Thema Bryant, PhD
Thema Bryant, PhD, is a psychologist, researcher, and professor at Pepperdine University.
She is one of the foremost experts on the impact of culture on trauma — especially in areas of race, gender, and religion. Through a mixture of cognitive-behavioral therapy and artistic expression, Thema helps clients develop a sense of safety, empowerment, and emotional healing.
From her research and experience in clinical practice, here’s what she has to share . . .
What to Know When Working with Clients of Color
While you may be well-versed in how to work with different chronic types of stress, working with racial stress and trauma requires a specialized approach.
You see, the repeated stress and trauma that so many communities of color face comes from a systemic level. Meaning – at least in the United States – our society is structured in a way that places these communities at a disadvantage and leads to disparities between racial groups.
But unfortunately, much of our standard research, interventions, and training on racism and trauma have been lacking.
“One of the problems or critiques I have of our literature is, often research with racism puts the word ‘perceived’ in front of it. We don’t usually say ‘perceived’ sexual harassment, right? Or, ‘perceived’ bullying. We just call it bullying.”
– Thema Bryant, PhD, NEXT Level Practitioner Program
Seeing how much work needs to be done in this regard, Thema has committed herself to making mental health services more racially informed and inclusive.
Here are a few points she emphasizes can help with this:
- Understand that access to healthcare is often limited in communities of color – Not only that, but due to the historical mistreatment of people of color at the hands of scientists and health practitioners, these communities are also often less likely to reach out for help and more likely to terminate treatment prematurely. So, say a client comes in, and their mental health situation seems severe. Instead of wondering, “Why didn’t they get help sooner?” we want to be mindful of some of the barriers they may have faced in seeking treatment.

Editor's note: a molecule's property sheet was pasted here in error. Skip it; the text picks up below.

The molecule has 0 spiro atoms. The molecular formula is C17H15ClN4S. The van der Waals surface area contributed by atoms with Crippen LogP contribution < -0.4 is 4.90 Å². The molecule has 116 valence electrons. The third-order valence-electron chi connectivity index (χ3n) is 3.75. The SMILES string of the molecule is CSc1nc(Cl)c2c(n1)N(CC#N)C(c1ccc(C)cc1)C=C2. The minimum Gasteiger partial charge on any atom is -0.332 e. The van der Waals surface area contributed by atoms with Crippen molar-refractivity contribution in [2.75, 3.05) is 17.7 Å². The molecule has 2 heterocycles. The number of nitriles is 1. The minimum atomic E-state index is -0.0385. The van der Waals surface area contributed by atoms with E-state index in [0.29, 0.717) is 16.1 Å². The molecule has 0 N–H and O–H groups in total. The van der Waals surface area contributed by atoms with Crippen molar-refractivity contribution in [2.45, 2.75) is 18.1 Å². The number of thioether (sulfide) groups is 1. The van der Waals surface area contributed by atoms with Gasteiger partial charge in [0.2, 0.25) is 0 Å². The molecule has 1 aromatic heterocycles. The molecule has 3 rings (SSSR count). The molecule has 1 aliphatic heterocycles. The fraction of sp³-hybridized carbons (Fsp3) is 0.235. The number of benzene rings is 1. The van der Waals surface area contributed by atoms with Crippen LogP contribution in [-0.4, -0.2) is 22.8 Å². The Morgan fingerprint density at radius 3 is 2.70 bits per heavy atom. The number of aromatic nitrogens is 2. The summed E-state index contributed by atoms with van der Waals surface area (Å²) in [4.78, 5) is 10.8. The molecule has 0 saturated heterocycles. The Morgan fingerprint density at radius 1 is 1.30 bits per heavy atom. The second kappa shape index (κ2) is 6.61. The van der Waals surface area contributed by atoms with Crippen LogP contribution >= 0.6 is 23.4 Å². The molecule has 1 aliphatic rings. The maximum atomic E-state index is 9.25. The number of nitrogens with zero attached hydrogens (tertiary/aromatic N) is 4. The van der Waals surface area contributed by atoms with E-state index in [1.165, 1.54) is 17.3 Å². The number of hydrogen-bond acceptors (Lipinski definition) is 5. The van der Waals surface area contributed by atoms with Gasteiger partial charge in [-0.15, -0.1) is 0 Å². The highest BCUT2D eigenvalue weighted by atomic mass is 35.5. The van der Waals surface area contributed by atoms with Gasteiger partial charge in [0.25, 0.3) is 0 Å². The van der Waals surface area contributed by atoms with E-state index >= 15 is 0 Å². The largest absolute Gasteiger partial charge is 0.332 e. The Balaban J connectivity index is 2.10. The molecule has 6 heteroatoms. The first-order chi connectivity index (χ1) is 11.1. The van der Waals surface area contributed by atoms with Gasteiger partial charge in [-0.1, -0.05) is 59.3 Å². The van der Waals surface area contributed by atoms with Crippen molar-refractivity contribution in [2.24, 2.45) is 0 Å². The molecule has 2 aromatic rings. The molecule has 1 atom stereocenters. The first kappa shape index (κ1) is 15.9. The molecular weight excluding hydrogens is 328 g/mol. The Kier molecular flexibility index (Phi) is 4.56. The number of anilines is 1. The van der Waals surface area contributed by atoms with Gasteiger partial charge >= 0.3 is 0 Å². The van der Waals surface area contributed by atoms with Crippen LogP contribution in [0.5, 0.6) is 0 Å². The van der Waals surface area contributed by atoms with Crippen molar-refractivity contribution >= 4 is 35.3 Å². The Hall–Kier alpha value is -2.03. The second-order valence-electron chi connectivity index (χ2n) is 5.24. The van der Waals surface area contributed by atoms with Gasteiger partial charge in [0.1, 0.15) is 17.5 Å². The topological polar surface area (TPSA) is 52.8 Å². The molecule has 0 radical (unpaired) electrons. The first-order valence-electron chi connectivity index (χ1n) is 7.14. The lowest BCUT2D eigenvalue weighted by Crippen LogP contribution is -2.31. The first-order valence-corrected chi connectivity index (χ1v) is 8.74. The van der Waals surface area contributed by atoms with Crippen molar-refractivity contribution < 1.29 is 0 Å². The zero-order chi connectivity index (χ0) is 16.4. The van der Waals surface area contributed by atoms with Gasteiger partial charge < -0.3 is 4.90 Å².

- Recognize our blind spots and implicit biases – While we may not make overtly racist comments, we all hold some unconscious biases about race that nevertheless drive our behavior. For example, these might show up in the form of microaggressions. So unless we make a point to reflect on the stereotypes we may hold, we’re at risk of acting from them and harming clients.
Anti-Racist Strategies for Treating Racial Trauma
To make our clinical practice safer and better in service for people of color, Thema says it’s not enough to simply not be racist. We also need to be actively anti-racist.
So here are a few changes that Thema says can go a long way in making your services more accessible to people of color:
- Change how you advertise – In your values statements and areas of expertise (as applicable), indicate that you work from an anti-racist framework and that you are tuned in to issues of oppression. At the same time . . .
- Build rapport, but understand that this takes time – Building a relationship takes time with any client. But when cultural differences and racial power dynamics are involved, developing this rapport can require and especially great amount of care. Understand that we can’t earn the trust of clients of color through just expressing a commitment to anti-racism – we need to actually embody this value through our actions.